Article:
Pull your (yellow) socks up and show lonely young people you’re standing with them

Lonely Not Alone campaign asks us all to do our bit as research shows seven in 10 young people are lonely at least occasionally but less than a quarter think society treats the problem seriously 

Young people are launching the second phase of their campaign to beat the stigma of youth loneliness today (7 October), as new research from the Co-op Foundation finds the Spring lockdown made even more young people feel lonely. 

Lonely Not Alone asks everyone to show they care about youth loneliness by wearing yellow socks and sharing their ‘Outfit of the Day’ on social media with #OOTDYellowSocks. Young people who made the campaign say yellow socks are their symbol of solidarity when they feel lonely and look to the floor. 

The campaign was made by a group of 12 to 22-year-olds working together on Zoom during lockdown. They all had different experiences of loneliness, including a young carer, a graduate unable to find suitable work and a young person heading to university this year to study nursing. 

Today’s launch follows research of 2,000 10 to 25-year-olds UK-wide. Three quarters of those surveyed (76%) said they felt lonely at least occasionally during the March to July lockdown compared to 59% before restrictions began. Levels of loneliness dropped after July 4, however, all but one age group reported they felt lonelier after lockdown began to ease than before. 

Today, seven in 10 young people (71%) say they are lonely at least occasionally. 

The research also found that: 

  • 78% of 16 to 25-year-olds missed out on life events or celebrations during lockdown, including going on holiday, graduating from university and going to their prom. 
  • Less than a quarter of young people (23%) think society takes youth loneliness seriously while only a third (36%) feel confident talking about loneliness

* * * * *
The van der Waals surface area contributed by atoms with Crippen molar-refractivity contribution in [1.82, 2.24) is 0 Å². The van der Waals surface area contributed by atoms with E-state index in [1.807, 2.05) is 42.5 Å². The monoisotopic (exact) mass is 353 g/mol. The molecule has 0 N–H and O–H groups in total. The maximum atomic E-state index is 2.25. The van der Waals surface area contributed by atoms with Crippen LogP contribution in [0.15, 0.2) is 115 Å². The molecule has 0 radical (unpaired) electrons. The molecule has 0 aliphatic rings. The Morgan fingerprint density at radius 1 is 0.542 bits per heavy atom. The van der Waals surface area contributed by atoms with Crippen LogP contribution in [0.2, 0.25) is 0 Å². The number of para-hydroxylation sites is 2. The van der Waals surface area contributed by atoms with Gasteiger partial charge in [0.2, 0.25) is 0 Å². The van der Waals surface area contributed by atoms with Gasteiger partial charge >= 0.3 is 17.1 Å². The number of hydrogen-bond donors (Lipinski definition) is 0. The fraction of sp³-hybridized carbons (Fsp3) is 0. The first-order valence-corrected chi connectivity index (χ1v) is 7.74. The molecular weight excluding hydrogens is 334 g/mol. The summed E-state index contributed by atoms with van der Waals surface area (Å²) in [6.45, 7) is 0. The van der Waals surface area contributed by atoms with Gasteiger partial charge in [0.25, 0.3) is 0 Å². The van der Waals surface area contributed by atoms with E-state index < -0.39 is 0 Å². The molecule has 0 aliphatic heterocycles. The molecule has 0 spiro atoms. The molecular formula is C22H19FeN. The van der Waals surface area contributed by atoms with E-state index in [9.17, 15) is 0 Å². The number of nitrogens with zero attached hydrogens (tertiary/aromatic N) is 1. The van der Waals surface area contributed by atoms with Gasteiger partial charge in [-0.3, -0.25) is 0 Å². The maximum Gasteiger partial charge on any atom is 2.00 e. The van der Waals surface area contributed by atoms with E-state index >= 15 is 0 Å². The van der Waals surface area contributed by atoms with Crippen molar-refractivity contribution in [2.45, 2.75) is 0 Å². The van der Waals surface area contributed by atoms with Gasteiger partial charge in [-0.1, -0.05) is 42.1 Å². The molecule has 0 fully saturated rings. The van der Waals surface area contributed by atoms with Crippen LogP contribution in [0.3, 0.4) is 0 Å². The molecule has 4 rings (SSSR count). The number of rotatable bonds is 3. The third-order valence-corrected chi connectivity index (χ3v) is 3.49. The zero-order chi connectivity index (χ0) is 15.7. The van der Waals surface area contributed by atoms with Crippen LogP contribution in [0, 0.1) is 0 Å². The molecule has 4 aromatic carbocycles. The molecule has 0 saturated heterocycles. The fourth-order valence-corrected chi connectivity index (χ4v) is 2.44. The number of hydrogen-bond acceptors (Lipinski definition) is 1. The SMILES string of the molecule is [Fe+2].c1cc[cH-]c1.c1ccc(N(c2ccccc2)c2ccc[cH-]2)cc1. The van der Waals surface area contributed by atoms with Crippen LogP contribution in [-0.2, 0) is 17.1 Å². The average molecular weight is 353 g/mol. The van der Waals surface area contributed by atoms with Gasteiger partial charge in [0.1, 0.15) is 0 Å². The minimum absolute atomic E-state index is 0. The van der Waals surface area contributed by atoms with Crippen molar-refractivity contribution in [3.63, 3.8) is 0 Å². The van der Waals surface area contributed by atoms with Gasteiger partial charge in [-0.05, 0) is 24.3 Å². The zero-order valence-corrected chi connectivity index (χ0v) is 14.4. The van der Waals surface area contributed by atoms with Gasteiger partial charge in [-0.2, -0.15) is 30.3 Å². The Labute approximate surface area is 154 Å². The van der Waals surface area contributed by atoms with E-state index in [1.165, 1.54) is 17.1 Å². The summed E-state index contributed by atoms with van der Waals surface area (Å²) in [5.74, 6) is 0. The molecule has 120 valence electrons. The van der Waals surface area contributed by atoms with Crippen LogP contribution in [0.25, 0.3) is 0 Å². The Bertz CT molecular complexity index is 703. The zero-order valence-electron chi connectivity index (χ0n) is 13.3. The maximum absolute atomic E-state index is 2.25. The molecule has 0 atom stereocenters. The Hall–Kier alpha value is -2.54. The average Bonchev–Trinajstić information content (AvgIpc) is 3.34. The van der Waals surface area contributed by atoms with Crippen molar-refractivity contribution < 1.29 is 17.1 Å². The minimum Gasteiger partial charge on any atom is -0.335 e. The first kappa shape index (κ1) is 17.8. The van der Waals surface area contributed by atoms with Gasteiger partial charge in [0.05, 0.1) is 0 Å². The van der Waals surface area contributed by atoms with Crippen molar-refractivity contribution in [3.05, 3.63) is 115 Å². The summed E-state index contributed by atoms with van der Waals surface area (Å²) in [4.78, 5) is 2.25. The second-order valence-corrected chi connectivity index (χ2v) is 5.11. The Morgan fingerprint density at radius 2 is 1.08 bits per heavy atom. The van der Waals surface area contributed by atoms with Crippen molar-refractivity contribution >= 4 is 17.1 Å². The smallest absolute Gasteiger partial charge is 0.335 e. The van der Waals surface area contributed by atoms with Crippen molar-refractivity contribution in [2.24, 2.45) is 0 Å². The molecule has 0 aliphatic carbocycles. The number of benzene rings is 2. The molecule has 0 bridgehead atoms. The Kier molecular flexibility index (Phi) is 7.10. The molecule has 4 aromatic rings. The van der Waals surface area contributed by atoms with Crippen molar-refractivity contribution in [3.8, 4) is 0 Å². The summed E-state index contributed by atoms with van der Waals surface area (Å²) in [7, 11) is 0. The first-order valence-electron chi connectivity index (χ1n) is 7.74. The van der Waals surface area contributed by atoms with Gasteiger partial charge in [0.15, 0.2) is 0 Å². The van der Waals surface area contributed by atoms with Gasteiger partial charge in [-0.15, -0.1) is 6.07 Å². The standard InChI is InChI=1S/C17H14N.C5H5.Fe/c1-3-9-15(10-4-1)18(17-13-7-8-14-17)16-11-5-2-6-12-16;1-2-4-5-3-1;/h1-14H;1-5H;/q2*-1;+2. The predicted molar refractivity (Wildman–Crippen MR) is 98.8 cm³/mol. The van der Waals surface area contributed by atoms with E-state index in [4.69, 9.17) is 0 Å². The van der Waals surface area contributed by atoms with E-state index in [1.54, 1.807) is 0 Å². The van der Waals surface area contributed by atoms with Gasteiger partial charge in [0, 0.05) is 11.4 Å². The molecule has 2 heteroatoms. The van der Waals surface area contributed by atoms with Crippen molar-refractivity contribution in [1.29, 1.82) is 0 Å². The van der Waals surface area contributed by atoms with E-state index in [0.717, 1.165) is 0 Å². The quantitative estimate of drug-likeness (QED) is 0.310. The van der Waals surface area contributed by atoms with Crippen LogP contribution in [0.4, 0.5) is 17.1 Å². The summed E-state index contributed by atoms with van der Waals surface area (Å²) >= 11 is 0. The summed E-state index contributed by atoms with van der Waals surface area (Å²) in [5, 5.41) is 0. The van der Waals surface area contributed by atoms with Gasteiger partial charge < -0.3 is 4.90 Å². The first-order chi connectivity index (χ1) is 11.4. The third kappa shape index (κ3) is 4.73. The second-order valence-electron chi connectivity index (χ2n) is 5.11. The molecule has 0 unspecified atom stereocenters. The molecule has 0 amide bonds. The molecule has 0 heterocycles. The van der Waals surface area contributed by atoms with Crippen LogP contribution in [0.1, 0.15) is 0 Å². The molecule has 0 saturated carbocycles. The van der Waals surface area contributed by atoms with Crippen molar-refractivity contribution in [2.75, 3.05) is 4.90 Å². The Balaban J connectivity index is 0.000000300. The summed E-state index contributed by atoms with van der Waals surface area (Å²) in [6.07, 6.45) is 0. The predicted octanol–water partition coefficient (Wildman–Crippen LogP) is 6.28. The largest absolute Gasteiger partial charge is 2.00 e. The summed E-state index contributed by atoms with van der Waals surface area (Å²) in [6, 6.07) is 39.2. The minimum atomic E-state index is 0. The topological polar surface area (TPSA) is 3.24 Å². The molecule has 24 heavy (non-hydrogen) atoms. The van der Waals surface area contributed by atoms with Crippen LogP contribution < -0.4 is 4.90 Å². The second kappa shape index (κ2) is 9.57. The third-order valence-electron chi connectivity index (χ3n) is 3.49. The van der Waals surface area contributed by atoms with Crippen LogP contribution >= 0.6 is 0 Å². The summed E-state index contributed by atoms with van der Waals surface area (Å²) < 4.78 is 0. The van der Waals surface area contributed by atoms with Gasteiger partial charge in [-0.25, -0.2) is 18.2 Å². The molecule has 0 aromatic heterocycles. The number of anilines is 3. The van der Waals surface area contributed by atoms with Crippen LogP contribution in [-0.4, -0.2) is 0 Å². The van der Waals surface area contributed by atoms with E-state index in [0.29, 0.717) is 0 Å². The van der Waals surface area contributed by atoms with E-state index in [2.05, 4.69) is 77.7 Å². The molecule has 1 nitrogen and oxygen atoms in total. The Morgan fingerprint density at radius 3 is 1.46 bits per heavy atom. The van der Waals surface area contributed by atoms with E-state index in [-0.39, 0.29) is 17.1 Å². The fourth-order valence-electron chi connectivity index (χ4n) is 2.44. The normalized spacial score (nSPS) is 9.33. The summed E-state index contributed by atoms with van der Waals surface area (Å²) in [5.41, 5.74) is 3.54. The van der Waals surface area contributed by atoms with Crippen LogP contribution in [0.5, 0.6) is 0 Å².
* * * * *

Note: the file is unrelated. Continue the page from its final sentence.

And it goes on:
• 27% of young people would be uncomfortable asking for help if they felt lonely while a fifth (19%) said loneliness was something to be embarrassed by. 
  • Despite this, young people want to help friends and peers who feel lonely. 91% would be comfortable taking an action to help others, including more than half (52%) who would take part in a campaign like Lonely Not Alone. 

Elorm, 16, from Manchester, is a young carer who’s involved in Lonely Not Alone for a second year. She said: “Going out with friends is complicated [as a young carer]. I feel like if I leave, something might happen to my mum or she might need me. Everything feels so much. I want to help people who may feel lost and lonely in a situation like mine. They may not be able to speak up, but if they hear my story, they will know they are being supported.” 

Harry, 22, recently graduated with a first-class degree in Media Arts from the University of Plymouth. He’s now looking for suitable work. He said: I wanted to get involved in Lonely Not Alone because the power of campaigning and creativity can truly make an impactful mark on the world and cultivate positive discussions.    I have experienced loneliness throughout my life but I don’t think I am very different. Everyone experiences loneliness, it just needs people like us to make the first step (in this case in our yellow socks)!” 

Two young people in yellow socks post their Lonely Not Alone Outfit of the Day selfies

Lonely Not Alone is funded by Co-op’s charity, the Co-op Foundation. 

The Co-op Foundation helps people challenge inequality and co-operate for change, so they can share a fairer future. It has already helped thousands of young people beat loneliness by awarding more than £6.5m to projects UK-wide and helping to develop networks and resources to support youth workers long term.